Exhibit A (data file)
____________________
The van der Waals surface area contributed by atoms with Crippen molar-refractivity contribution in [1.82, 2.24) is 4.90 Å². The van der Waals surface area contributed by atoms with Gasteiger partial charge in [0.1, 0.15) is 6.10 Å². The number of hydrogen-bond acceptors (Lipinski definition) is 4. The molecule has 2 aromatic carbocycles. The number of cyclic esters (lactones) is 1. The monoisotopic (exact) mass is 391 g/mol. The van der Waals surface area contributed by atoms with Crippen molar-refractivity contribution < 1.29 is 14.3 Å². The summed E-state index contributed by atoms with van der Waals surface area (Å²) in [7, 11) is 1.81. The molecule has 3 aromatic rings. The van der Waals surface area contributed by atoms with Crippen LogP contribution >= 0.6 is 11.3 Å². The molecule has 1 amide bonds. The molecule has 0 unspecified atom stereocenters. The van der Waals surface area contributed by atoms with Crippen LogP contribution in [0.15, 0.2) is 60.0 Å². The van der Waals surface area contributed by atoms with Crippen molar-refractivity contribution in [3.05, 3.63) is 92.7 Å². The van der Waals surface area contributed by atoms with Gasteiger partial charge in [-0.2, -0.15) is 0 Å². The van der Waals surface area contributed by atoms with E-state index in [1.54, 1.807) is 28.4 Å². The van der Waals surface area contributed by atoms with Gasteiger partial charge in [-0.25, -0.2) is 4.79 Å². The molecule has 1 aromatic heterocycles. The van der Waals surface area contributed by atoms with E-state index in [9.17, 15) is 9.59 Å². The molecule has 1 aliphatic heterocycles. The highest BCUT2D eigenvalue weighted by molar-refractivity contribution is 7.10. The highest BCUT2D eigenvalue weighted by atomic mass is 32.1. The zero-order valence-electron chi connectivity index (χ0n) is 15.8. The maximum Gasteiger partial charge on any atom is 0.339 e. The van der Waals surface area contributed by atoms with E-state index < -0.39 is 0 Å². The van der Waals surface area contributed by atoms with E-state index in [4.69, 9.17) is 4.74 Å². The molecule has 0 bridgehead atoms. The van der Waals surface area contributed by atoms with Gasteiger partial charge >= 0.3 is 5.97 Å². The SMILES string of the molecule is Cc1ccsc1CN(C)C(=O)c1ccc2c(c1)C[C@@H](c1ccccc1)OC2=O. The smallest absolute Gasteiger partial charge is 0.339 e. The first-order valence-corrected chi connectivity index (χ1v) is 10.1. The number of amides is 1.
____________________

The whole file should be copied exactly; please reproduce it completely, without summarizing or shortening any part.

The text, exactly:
The van der Waals surface area contributed by atoms with Crippen molar-refractivity contribution in [1.82, 2.24) is 4.90 Å². The van der Waals surface area contributed by atoms with Gasteiger partial charge in [0.1, 0.15) is 6.10 Å². The number of hydrogen-bond acceptors (Lipinski definition) is 4. The molecule has 2 aromatic carbocycles. The number of cyclic esters (lactones) is 1. The monoisotopic (exact) mass is 391 g/mol. The van der Waals surface area contributed by atoms with Crippen molar-refractivity contribution < 1.29 is 14.3 Å². The summed E-state index contributed by atoms with van der Waals surface area (Å²) in [7, 11) is 1.81. The molecule has 3 aromatic rings. The van der Waals surface area contributed by atoms with Crippen LogP contribution >= 0.6 is 11.3 Å². The molecule has 1 amide bonds. The molecule has 0 unspecified atom stereocenters. The van der Waals surface area contributed by atoms with Crippen LogP contribution in [0.15, 0.2) is 60.0 Å². The van der Waals surface area contributed by atoms with Crippen molar-refractivity contribution in [3.05, 3.63) is 92.7 Å². The van der Waals surface area contributed by atoms with Gasteiger partial charge in [-0.2, -0.15) is 0 Å². The van der Waals surface area contributed by atoms with E-state index in [1.54, 1.807) is 28.4 Å². The van der Waals surface area contributed by atoms with Gasteiger partial charge in [-0.25, -0.2) is 4.79 Å². The molecule has 1 aromatic heterocycles. The van der Waals surface area contributed by atoms with E-state index in [9.17, 15) is 9.59 Å². The molecule has 1 aliphatic heterocycles. The highest BCUT2D eigenvalue weighted by molar-refractivity contribution is 7.10. The highest BCUT2D eigenvalue weighted by atomic mass is 32.1. The zero-order valence-electron chi connectivity index (χ0n) is 15.8. The maximum Gasteiger partial charge on any atom is 0.339 e. The van der Waals surface area contributed by atoms with E-state index < -0.39 is 0 Å². The van der Waals surface area contributed by atoms with E-state index in [4.69, 9.17) is 4.74 Å². The molecule has 0 bridgehead atoms. The van der Waals surface area contributed by atoms with Gasteiger partial charge >= 0.3 is 5.97 Å². The SMILES string of the molecule is Cc1ccsc1CN(C)C(=O)c1ccc2c(c1)C[C@@H](c1ccccc1)OC2=O. The smallest absolute Gasteiger partial charge is 0.339 e. The first-order valence-corrected chi connectivity index (χ1v) is 10.1. The number of amides is 1.